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Emissions cut of 90% still too timid, environmental campaigners insist

The Scottish Greens claimed the new target was ‘disappointing’.


The Scottish Government has pledged to cut emissions by 90% by 2050 (Danny Lawson/PA)

The Scottish Government has pledged to cut emissions by 90% by 2050 (Danny Lawson/PA)

The Scottish Government has pledged to cut emissions by 90% by 2050 (Danny Lawson/PA)

Environmental campaigners have branded the Scottish Government’s new Climate Change Bill a “missed opportunity” despite ministers pledging to bring in a tougher new target for cutting emissions.

New legislation, announced by Scottish Environment Secretary Roseanna Cunningham, will commit the country to reducing harmful emissions by 90% by 2050 – up from the previous target of 80%.

The Scottish Government insisted advice from the UK Committee on Climate Change expert group shows the new target is “at the limit of feasibility”.

Environmental campaigners have been pressing for a 100% reduction in emissions – known as a “net zero” target – to be in the new bill.

Tom Ballantine, chair of Stop Climate Chaos Scotland, said: “It’s hugely disappointing that the Scottish Government has failed to live up to its own rhetoric on global climate change leadership by failing to set a net zero emissions target in the Climate Change Bill published today.”

The Scottish Government has “disregarded the voices of over 19,000 people in Scotland who asked for a net zero target by 2050”, he added.

However, Ms Cunningham insisted Scotland’s legislation would be “tougher” than the 100% targets that have so far been set by a handful of other nations.

She also stressed ministers were committed to achieving “net zero” as soon as possible, with the new law requiring ministers to keep this under review and take expert advice every five years.

Scotland’s original Climate Change Act of 2009 had set targets to cut harmful emissions by 42% by 2020 and 80% by 2050.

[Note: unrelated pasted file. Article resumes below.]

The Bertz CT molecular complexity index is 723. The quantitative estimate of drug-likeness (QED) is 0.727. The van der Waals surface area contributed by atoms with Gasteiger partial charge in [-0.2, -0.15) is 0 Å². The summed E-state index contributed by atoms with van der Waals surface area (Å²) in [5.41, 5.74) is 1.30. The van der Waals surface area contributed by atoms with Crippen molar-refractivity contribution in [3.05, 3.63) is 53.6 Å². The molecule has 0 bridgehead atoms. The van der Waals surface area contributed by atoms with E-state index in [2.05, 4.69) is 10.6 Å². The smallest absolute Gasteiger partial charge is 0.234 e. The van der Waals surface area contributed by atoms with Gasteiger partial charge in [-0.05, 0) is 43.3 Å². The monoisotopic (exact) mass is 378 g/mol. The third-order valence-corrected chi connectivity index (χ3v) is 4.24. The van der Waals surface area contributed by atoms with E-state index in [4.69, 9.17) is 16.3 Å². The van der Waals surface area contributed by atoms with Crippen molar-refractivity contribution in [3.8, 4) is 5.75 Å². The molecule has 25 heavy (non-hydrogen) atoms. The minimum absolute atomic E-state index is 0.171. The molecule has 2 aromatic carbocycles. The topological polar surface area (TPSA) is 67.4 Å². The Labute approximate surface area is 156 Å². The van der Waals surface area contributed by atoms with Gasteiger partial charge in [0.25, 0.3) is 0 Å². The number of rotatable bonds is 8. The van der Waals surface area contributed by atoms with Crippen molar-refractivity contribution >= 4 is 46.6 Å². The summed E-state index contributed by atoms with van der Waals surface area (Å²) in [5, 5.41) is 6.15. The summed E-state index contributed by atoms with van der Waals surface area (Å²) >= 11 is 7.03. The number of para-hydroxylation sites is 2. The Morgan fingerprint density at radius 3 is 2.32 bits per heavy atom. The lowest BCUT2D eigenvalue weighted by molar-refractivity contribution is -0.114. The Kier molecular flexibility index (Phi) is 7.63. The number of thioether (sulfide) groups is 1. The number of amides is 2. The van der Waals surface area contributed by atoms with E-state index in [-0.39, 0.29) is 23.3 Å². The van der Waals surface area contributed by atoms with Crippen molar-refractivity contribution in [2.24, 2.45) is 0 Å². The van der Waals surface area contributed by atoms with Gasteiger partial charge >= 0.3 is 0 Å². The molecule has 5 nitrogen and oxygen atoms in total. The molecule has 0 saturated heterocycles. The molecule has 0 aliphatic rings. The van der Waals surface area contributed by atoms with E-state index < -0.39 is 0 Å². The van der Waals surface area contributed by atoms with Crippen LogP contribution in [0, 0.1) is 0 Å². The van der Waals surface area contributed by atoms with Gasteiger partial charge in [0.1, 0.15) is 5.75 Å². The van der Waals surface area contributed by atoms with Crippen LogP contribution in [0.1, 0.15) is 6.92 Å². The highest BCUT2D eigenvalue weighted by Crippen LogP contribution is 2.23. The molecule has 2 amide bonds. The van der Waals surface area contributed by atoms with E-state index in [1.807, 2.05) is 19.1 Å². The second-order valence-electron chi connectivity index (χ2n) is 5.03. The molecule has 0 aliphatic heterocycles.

As well as requiring a 90% reduction by 2050, the new Bill will introduce more challenging interim targets, such as a 56% drop by 2020, a 66% reduction by 2030 rising to 78% by 2040.

Ms Cunningham said: “Our Climate Change Bill sets out our commitment to reduce emissions by 100% with ambitious interim targets which strengthen Scotland’s world-leading position on climate change.”

She added: “Our 90% target will be tougher even than the 100% goal set by a handful of other countries, because our legislation will set more demanding, legally-binding, annual targets covering every sector of our economy.

“By 2030, we will cut emissions by two-thirds and, unlike other nations, we will not use carbon offsetting, where other countries are paid to cut emissions for us, to achieve our goal.”

Mr Ballantine said: “The Government claims Scotland will be one of the first countries to achieve zero emissions but the bill does not commit to that. It sets a target of only a 90% reduction in emissions by 2050.

“By failing to ally with the global momentum towards zero emissions, led by countries like France, Sweden and New Zealand, Scotland is missing a huge opportunity to end its contribution to climate change in a generation, attract clean investment and retain its position as a leader on the global stage.

“We’re now calling on MSPs from all parties to push for stronger targets on emissions – net-zero by 2050 at the latest, 77% by 2030 and the action needed to deliver on them in line with the Paris Agreement.”

Mark Ruskell, climate spokesman for the Scottish Greens, branded the 90% target as “timid”.

He said: “This is hugely disappointing and will shock the many thousands of Scots who fed into the government’s consultation, calling for a net-zero target.

“This timid decision shows how weak the SNP are on the climate crisis. They’re making excuses but they should be seizing the opportunity.

“Science says we need strong action now. Other countries such as New Zealand, Iceland and Sweden have already set net-zero targets in their legislation, thanks to Greens in government.

“Scotland has a chance to drive up improvements in housing, jobs, transport and farming but it seems it’s going to take opposition parties and the wider climate movement to force the SNP to do the right thing.”